News | 08.10.13 | 16:37
Get Out of Jail Day: Armenia’s 9th amnesty of prisoners to begin today
The amnesty applies also to oppositional Armenian National Congress activist Tigran Arakelyan, viewed by the opposition as a political prisoner, sentenced to six years of imprisonment. As Arakelyan's and the other three ANC activists’ cases are under investigation at the Criminal Court of Appeal, the amnesty decision will be read in court when the verdict is brought in. Reserve army colonel Vladimir Karapetyan, charged will major fraud, will also be released from custody.
As justice minister's assistant Nikolay Arustamyan told the press, besides the 600 released convicts the amnesty applies to another 1,000 whose remaining terms will be reduced. The amnesty will also apply to those sentenced to alternative punishment (fines, community service/penal labor).
In the history of independent Armenia this is the 9th amnesty, which, as compared to others, covers larger scope of articles of the criminal code, however does not apply to life sentence, state treason, usurpation of power, espionage, sabotage, crimes of sexual character, drug dealing.
The amnesty will greatly relieve the overload at penitentiaries. Arustamyan says those institutions are built to room up to 4,100 people, while there are currently 4,700 convicts. The overpopulation issue has been raised repeatedly by local human rights activists and the Ombudsman's office.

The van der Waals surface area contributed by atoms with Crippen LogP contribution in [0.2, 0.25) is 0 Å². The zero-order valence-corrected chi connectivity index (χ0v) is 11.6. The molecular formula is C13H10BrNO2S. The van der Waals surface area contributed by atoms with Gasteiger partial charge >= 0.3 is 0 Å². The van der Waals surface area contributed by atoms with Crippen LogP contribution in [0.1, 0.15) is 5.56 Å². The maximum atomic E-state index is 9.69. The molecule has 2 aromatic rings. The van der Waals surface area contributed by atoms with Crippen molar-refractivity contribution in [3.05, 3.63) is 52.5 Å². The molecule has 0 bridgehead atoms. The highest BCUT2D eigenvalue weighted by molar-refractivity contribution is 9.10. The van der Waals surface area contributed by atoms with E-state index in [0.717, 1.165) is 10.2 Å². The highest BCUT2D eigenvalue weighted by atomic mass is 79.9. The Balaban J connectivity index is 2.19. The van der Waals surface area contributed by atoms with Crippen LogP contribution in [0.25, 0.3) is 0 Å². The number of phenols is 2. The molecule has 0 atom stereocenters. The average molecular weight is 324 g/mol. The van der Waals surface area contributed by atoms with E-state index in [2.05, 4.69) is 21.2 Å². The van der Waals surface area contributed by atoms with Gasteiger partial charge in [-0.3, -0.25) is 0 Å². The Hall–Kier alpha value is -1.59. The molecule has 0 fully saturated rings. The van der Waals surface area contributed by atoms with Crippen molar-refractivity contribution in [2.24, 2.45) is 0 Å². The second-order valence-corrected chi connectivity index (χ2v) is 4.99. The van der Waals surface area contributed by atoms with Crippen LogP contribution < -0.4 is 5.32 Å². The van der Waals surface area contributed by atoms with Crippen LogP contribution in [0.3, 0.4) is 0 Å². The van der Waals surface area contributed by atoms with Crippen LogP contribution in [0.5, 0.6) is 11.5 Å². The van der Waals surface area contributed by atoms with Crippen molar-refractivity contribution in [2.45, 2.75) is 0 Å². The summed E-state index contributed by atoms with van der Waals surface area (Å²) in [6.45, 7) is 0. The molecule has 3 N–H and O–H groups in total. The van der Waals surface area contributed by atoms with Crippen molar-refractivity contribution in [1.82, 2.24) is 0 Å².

In reference to the claims that the amnesty is now declared to solve that very issue of overpopulation of prisons, Arustamyan says: “Next year we will have a new Criminal Procedure Code and as a result imprisonment as a punitive means will be practiced less, which means the amount of convicts will decrease; instead our courts will start practicing more alternative punishment. And, besides, Armavir penitentiary will start functioning since January 2014 and the overpopulation issue will get solved regardless.”
The new penitentiary is designed to room 1,200 convicts; however next year it will be ready to receive only 400 people.
Apart from the overpopulation issue, Arustamyan says, the amnesty is of economic help to the country, as the expenses for keeping the convicts are reduced (the state allots 4,395 drams ($10.70) per convict per day). Arustamyan assures the number of recurrent crimes has not grown since last amnesty.
Arustamyan said that after a similar amnesty in 2011 there has been 5.8 percent recidivism “which, as compared to Europe, is a rather small figure”.
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